Sunday, October 14, 2007

Recent Happenings

So the past week was tiring. School is going pretty well, but sleep is a precious commodity of which I’m bankrupt.

I took the day off on Monday to go to Timisoara and pick up a package. I had no idea what it was, or who it was from. It was a package from outside Romania, so I had to go to the customs office to pick it up. Normal mail—like letters, bills and such—goes directly to the recipient’s mailbox. International packages, on the other hand, go to the county capital, where they remain until recipients go to pick them up. So off I went, with very little idea of how the whole process was going to work. I had heard frightening tales of other people going to pick up packages that made me think maybe the DMV would be more fun. I’ve been told that service is not the primary concern for postal workers here, much like waitresses at Friendly’s (the place where smoking and non-smoking sections are different sides of the same table and timely service is incidental). On top of this, the customs office has very limited operating hours, from 11-2 (I know what you’re saying, not very convenient at all, which is why I had to take the day off). Although, I suppose I should consider myself lucky because the customs office in Timisoara is at least open 5 days a week.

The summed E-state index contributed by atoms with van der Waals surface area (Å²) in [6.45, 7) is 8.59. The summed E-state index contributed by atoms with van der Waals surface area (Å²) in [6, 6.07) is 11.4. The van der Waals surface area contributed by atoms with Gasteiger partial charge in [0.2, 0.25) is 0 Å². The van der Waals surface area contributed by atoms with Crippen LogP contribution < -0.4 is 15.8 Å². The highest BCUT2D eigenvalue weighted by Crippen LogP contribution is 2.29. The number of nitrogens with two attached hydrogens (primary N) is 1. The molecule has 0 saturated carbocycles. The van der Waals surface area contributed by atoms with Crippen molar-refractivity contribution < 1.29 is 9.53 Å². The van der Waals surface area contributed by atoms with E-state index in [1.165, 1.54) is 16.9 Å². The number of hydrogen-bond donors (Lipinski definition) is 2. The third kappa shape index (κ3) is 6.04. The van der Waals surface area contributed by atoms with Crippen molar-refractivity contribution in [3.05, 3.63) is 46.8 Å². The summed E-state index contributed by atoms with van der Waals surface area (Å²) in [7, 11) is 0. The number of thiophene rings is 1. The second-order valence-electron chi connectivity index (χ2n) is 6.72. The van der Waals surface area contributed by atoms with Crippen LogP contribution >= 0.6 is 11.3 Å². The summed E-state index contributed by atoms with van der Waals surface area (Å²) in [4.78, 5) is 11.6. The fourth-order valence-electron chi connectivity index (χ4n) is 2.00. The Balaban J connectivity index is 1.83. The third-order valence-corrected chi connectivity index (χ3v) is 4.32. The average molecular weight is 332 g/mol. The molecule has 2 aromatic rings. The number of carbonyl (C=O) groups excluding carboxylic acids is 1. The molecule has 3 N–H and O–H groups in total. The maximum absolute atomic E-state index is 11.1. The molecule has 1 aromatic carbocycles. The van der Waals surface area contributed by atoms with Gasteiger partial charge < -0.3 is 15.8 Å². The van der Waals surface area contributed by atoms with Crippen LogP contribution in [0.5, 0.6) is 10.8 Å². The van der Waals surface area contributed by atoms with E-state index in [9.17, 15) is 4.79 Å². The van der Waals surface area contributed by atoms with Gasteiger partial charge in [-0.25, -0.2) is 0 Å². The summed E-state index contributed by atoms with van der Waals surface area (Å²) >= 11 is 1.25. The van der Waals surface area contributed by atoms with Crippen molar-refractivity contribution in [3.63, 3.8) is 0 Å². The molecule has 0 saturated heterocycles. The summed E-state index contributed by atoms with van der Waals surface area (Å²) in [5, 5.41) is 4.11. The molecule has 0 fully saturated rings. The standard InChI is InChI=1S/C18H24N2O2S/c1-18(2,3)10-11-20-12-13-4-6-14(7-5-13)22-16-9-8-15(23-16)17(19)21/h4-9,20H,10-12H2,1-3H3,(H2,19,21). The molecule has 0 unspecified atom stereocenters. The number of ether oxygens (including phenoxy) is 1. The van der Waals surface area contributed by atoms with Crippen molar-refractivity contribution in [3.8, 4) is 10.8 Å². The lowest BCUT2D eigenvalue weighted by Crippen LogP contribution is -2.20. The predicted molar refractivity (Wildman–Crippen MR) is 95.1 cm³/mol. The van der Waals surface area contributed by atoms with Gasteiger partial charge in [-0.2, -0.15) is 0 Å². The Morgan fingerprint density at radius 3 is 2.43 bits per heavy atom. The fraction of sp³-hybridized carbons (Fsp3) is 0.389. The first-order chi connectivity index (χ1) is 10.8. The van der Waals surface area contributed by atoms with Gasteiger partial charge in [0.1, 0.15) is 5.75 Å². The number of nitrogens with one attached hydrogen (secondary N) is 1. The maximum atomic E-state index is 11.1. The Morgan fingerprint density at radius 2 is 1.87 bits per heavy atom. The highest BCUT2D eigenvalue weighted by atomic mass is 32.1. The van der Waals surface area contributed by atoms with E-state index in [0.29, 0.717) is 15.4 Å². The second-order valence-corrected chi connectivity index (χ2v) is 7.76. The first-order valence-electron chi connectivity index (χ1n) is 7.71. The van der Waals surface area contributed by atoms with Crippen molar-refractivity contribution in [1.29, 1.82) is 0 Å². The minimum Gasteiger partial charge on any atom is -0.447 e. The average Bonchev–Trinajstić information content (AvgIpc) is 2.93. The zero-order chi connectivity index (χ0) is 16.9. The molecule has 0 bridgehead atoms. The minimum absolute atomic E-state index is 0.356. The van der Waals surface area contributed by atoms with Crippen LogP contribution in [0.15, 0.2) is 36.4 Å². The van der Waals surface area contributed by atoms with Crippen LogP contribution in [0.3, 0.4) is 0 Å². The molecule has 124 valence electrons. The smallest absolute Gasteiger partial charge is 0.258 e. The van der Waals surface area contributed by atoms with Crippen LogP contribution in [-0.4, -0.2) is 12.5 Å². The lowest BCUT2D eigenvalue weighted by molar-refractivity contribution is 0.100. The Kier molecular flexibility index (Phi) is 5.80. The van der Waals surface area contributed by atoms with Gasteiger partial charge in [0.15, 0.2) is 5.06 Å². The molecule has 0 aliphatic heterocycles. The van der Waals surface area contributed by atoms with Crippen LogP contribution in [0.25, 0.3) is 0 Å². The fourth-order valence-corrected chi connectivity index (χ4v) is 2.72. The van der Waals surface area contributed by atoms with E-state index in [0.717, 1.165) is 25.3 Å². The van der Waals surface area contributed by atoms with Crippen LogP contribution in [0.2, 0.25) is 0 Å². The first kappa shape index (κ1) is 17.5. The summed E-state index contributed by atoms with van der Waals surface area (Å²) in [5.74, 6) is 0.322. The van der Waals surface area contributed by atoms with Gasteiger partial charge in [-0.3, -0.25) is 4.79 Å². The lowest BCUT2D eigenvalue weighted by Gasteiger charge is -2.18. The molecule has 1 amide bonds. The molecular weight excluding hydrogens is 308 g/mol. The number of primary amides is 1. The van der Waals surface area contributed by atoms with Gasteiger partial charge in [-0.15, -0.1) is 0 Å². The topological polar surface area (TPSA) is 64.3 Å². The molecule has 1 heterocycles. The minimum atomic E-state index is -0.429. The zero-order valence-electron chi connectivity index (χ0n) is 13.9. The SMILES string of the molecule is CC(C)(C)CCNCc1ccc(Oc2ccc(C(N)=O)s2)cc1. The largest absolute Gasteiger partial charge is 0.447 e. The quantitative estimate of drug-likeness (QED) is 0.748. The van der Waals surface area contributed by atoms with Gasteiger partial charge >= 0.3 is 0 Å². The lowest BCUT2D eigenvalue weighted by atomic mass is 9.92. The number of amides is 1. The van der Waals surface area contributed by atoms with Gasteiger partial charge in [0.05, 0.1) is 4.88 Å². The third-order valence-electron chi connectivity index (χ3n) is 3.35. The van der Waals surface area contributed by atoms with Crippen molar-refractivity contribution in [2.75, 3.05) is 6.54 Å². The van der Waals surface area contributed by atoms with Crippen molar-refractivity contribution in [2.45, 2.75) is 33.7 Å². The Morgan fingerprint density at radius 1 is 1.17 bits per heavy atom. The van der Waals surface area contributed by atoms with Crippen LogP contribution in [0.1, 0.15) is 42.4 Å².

So, I arrived at the vama (customs), and sheepishly held up my package-notification ticket. To my surprise, the attendants there were very helpful. I showed them my ID, and had my package in a matter of minutes. They didn’t even open it and examine the contents! I had worried for nothing. I didn’t even need to flash them the paperwork I had prepared to prove I’m exempt from customs fees. The contents of the box included m&m’s, parmesan cheese, a half-pound of tea, maple syrup, measuring cups, cumin, paprika, an oven thermometer, and undershirts. It was like Christmas! Thanks, Mrs. B, for sending that stuff!